# Calculate new coordinate x meters and y degree away from one coordinate

I must be missing somthing out in the docs, I thought this should be easy…

If I have one coordinate and want to get a new coordinate x meters away, in some direction. How do I do this?

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• I am looking for something like

```-(CLLocationCoordinate2D) translateCoordinate:(CLLocationCoordinate2D)coordinate translateMeters:(int)meters translateDegrees:(double)degrees;```

Thanks!

### 4 Solutions Collect From Internet About “Calculate new coordinate x meters and y degree away from one coordinate”

Unfortunately, there’s no such function provided in the api so you’ll have to write your own.

This site gives several calculations involving latitude/longitude and sample JavaScript code. Specifically, the section titled “Destination point given distance and bearing from start point” shows how to calculate what you’re asking.

The JavaScript code is at the bottom of that page and here’s one possible way to convert it to Objective-C:

``````- (double)radiansFromDegrees:(double)degrees
{
return degrees * (M_PI/180.0);
}

{
}

- (CLLocationCoordinate2D)coordinateFromCoord:
(CLLocationCoordinate2D)fromCoord
atDistanceKm:(double)distanceKm
atBearingDegrees:(double)bearingDegrees
{
double distanceRadians = distanceKm / 6371.0;
//6,371 = Earth's radius in km

CLLocationCoordinate2D result;
return result;
}
``````

In the JS code, it contains this link which shows a more accurate calculation for distances greater than 1/4 of the Earth’s circumference.

Also note the above code accepts distance in km so be sure to divide meters by 1000.0 before passing.

I found one way of doing it, had to dig to find the correct structs and functions. I ended up not using degrees but meters for lat and long instead.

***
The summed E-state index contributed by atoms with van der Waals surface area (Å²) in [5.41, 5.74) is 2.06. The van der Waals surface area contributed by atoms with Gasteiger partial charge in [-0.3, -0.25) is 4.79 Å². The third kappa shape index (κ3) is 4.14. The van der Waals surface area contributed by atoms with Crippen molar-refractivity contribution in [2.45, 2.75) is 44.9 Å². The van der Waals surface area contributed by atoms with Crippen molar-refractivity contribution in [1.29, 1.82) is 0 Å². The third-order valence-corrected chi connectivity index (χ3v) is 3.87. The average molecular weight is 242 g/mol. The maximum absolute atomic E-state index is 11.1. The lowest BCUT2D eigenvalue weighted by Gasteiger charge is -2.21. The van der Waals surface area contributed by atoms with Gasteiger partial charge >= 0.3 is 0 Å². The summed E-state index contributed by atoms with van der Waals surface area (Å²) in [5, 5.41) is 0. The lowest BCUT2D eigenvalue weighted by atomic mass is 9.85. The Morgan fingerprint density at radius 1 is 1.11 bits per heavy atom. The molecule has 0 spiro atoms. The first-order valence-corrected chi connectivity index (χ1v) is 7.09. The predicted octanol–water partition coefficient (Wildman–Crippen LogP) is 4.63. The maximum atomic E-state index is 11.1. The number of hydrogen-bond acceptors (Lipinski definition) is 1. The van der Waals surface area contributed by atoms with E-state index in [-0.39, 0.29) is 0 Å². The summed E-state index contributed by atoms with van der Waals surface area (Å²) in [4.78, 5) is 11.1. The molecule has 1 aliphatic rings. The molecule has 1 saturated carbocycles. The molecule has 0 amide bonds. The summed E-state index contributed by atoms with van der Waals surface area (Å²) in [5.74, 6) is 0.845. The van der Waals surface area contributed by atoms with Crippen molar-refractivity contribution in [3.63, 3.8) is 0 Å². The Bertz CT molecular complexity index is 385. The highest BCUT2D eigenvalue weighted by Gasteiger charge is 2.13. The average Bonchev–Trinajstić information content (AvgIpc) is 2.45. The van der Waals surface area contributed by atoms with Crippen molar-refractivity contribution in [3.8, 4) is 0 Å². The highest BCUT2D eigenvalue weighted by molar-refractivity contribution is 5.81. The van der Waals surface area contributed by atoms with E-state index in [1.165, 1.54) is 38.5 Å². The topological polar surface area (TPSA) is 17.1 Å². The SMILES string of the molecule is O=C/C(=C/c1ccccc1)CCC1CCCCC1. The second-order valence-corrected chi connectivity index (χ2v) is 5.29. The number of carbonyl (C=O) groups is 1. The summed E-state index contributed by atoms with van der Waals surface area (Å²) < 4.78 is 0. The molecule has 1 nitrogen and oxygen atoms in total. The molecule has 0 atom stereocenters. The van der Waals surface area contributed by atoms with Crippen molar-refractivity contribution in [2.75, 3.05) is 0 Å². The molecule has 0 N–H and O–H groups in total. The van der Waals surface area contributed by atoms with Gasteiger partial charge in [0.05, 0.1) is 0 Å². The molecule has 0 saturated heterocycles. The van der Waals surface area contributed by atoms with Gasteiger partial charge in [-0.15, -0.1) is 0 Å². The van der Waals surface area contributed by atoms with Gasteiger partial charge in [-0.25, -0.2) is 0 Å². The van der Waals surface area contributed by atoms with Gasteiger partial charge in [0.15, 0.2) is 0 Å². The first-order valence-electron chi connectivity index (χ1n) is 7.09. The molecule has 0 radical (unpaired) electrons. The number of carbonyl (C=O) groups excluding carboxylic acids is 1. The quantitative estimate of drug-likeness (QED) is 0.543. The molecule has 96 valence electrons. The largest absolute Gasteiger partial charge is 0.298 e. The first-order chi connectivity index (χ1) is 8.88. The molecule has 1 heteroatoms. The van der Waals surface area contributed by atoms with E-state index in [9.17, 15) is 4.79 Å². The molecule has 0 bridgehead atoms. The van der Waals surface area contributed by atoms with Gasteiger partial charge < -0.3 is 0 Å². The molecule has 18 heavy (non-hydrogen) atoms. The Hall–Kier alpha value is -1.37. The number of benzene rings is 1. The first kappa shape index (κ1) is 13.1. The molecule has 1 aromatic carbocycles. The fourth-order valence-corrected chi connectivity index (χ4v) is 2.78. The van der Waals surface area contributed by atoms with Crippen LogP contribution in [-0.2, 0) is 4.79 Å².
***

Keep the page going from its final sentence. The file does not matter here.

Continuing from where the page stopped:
Here’s how I did it:

``````-(CLLocationCoordinate2D)translateCoord:(CLLocationCoordinate2D)coord MetersLat:(double)metersLat MetersLong:(double)metersLong{

CLLocationCoordinate2D tempCoord;

MKCoordinateRegion tempRegion = MKCoordinateRegionMakeWithDistance(coord, metersLat, metersLong);
MKCoordinateSpan tempSpan = tempRegion.span;

tempCoord.latitude = coord.latitude + tempSpan.latitudeDelta;
tempCoord.longitude = coord.longitude + tempSpan.longitudeDelta;

return tempCoord;

}
``````

And of course, if I really need to use degrees in the future, it’s pretty easy (I think…) to do some changes to above to get it to work like I actually asked for.

Using an `MKCoordinateRegion` has some issues—the returned region can be adjusted to fit since the two deltas may not exactly map to the projection at that latitude, if you want zero delta for one of the axes you are out of luck, etc.

This function uses `MKMapPoint` to perform coordinate translations which allows you to move points around in the map projection’s coordinate space and then extract a coordinate from that.

``````CLLocationCoordinate2D MKCoordinateOffsetFromCoordinate(CLLocationCoordinate2D coordinate, CLLocationDistance offsetLatMeters, CLLocationDistance offsetLongMeters) {
MKMapPoint offsetPoint = MKMapPointForCoordinate(coordinate);

CLLocationDistance metersPerPoint = MKMetersPerMapPointAtLatitude(coordinate.latitude);
double latPoints = offsetLatMeters / metersPerPoint;
offsetPoint.y += latPoints;
double longPoints = offsetLongMeters / metersPerPoint;
offsetPoint.x += longPoints;

CLLocationCoordinate2D offsetCoordinate = MKCoordinateForMapPoint(offsetPoint);
return offsetCoordinate;
}
``````

Nicsoft’s answer is fantastic and exactly what I needed. I’ve created a Swift 3-y version which is a little more concise and can be called directly on a `CLLocationCoordinate2D` instance:

``````public extension CLLocationCoordinate2D {

public func transform(using latitudinalMeters: CLLocationDistance, longitudinalMeters: CLLocationDistance) -> CLLocationCoordinate2D {
let region = MKCoordinateRegionMakeWithDistance(self, latitudinalMeters, longitudinalMeters)
return CLLocationCoordinate2D(latitude: latitude + region.span.latitudeDelta, longitude: longitude + region.span.longitudeDelta)
}

}
``````